7. ^ Crump, William D. (2019). Happy Holidays—Animated! A Worldwide Encyclopedia of Christmas, Hanukkah, Kwanzaa and New Year's Cartoons on Television and Film. McFarland & Co. pp. 74–75. ISBN 9781476672939.
  8. ^ Rob, Lammle (4 July 2015). "A History of G.I. Joe: A Real American Hero". Mental Floss. Retrieved 4 June 2021.
  9. ^ a b "G.I. Joe on Television". G.I. Joe Yearbook. No. 1. Marvel. March 1985.
  10. ^ Erickson, Hal (2005). Television Cartoon Shows: An Illustrated Encyclopedia, 1949 Through 2003 (2nd ed.). McFarland & Co. pp. 374–377. ISBN 978-1476665993.
  11. ^ a b "The Television Joes". G.I. Joe Yearbook. No. 2. Marvel. March 1986.
  12. ^ a b c "Joes on Television". G.I. Joe Yearbook. No. 3. Marvel. March 1987.
  13. ^ G.I. Joe Field Manual Vol. 2. IDW Publishing. June 11, 2013. pp. 91–150. ISBN 978-1613775486.
  14. ^ a b c Thornton, David (November 2000). "Interview with Buzz Dixon". JoeGuide.com.
  15. ^ "Interview with story editor/ writer Buzz Dixon". The Ultimate G.I. Joe Cartoon Website. Archived from the original on 2016-04-04.
  16. ^ "動画". MOUNT.F-11.[permanent dead link]
  17. ^ a b "Videos: VHS & DVD". JoeGuide.com.
  18. ^ "VHS tapes". Yo Joe!.
  19. ^ "Going Retro". The Home Media Magazine. Archived from the original on 2009-07-25. Retrieved 2010-10-22.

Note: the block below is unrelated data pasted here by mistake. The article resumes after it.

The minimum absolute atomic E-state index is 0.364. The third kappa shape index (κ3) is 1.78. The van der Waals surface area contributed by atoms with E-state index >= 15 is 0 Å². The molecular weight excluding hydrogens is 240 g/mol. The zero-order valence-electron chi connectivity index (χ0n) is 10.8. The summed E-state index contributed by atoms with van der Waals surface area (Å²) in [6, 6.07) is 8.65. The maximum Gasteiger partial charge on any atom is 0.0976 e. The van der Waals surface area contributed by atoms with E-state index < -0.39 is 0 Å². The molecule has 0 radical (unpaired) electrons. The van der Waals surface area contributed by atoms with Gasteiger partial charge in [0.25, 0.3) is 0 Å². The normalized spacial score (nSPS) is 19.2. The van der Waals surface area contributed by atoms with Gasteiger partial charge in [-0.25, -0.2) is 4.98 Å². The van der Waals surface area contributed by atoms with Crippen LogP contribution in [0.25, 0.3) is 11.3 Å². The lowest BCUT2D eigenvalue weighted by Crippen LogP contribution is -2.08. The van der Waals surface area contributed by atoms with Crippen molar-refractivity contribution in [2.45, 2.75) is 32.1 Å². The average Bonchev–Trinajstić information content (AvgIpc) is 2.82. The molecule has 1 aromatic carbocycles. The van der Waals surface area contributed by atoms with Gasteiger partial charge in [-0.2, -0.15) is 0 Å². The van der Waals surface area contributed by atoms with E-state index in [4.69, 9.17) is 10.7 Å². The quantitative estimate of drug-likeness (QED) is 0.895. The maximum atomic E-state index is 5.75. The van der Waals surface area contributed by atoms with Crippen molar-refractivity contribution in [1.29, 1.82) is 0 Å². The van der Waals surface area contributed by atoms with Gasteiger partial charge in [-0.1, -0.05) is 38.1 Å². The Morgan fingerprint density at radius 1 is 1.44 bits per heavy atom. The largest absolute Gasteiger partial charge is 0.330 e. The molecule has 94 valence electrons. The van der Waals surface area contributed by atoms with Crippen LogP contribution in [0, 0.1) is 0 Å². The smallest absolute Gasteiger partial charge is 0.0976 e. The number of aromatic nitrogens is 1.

20. ^ "Transformers DVD news: Hasbro reacquired rights to Sunbow Properties". TVShowsOnDVD.com. Archived from the original on 2013-12-28. Retrieved 2012-06-11.
  21. ^ David Lambert (2008-02-23). "G.I. Joe - New DVDs of Joe Cartoons Coming, But Only As Toy Pack-Ins". TV Shows On DVD.com. Archived from the original on 2012-03-08.
  22. ^ "New Info On All 5 G.I.Joe DVD Battle Sets Revealed". Toy news International. 2008-06-20.
  23. ^ "G.I.Joe "Best Of 80's Episodes" DVD Entertainment Pack". Toy news International. 2008-09-12.
  24. ^ "Shout! Factory Store". Shout! Factory Store. 1996-12-04. Archived from the original on 2012-02-23. Retrieved 2012-06-11.
  25. ^ "G.I. Joe DVD news: G.I. Joe - A Real American Hero: Season 2 Info & Art". TVShowsOnDVD.com. Archived from the original on 2012-03-08. Retrieved 2012-06-11.
  26. ^ "Top 100 animated series". IGN. Archived from the original on May 4, 2010. Retrieved October 19, 2010.